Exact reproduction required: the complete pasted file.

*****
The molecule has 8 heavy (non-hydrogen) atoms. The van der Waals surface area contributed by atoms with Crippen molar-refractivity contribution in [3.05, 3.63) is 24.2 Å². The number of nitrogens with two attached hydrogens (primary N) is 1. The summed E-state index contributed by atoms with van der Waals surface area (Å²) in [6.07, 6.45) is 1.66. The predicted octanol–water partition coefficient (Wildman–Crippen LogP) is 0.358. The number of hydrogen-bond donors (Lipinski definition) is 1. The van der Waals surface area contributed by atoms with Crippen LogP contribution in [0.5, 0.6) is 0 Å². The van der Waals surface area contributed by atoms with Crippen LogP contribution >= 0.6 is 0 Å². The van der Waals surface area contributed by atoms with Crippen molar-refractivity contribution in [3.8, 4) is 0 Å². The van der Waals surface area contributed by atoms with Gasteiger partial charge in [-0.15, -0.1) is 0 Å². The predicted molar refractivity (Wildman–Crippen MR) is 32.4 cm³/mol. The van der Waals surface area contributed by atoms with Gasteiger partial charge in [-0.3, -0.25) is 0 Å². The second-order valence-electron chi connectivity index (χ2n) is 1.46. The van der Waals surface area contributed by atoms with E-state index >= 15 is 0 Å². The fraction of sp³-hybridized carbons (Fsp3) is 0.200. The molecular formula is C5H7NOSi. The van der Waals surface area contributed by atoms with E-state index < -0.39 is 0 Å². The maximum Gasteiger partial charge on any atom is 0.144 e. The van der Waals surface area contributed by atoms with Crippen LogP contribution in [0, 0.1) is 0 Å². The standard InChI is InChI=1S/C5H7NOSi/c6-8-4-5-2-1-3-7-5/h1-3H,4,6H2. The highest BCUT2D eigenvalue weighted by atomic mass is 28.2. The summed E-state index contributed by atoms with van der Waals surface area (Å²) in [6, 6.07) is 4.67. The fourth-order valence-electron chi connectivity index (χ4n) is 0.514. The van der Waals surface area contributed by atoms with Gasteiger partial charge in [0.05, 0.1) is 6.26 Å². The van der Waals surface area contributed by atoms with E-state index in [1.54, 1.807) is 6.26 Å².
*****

The molecule has 8 heavy (non-hydrogen) atoms. The van der Waals surface area contributed by atoms with Crippen molar-refractivity contribution in [3.05, 3.63) is 24.2 Å². The number of nitrogens with two attached hydrogens (primary N) is 1. The summed E-state index contributed by atoms with van der Waals surface area (Å²) in [6.07, 6.45) is 1.66. The predicted octanol–water partition coefficient (Wildman–Crippen LogP) is 0.358. The number of hydrogen-bond donors (Lipinski definition) is 1. The van der Waals surface area contributed by atoms with Crippen LogP contribution in [0.5, 0.6) is 0 Å². The van der Waals surface area contributed by atoms with Crippen LogP contribution >= 0.6 is 0 Å². The van der Waals surface area contributed by atoms with Crippen molar-refractivity contribution in [3.8, 4) is 0 Å². The van der Waals surface area contributed by atoms with Gasteiger partial charge in [-0.15, -0.1) is 0 Å². The predicted molar refractivity (Wildman–Crippen MR) is 32.4 cm³/mol. The van der Waals surface area contributed by atoms with Gasteiger partial charge in [-0.3, -0.25) is 0 Å². The second-order valence-electron chi connectivity index (χ2n) is 1.46. The van der Waals surface area contributed by atoms with E-state index >= 15 is 0 Å². The fraction of sp³-hybridized carbons (Fsp3) is 0.200. The molecular formula is C5H7NOSi. The van der Waals surface area contributed by atoms with E-state index < -0.39 is 0 Å². The maximum Gasteiger partial charge on any atom is 0.144 e. The van der Waals surface area contributed by atoms with Crippen LogP contribution in [0, 0.1) is 0 Å². The standard InChI is InChI=1S/C5H7NOSi/c6-8-4-5-2-1-3-7-5/h1-3H,4,6H2. The highest BCUT2D eigenvalue weighted by atomic mass is 28.2. The summed E-state index contributed by atoms with van der Waals surface area (Å²) in [6, 6.07) is 4.67. The fourth-order valence-electron chi connectivity index (χ4n) is 0.514. The van der Waals surface area contributed by atoms with Gasteiger partial charge in [0.05, 0.1) is 6.26 Å². The van der Waals surface area contributed by atoms with E-state index in [1.54, 1.807) is 6.26 Å².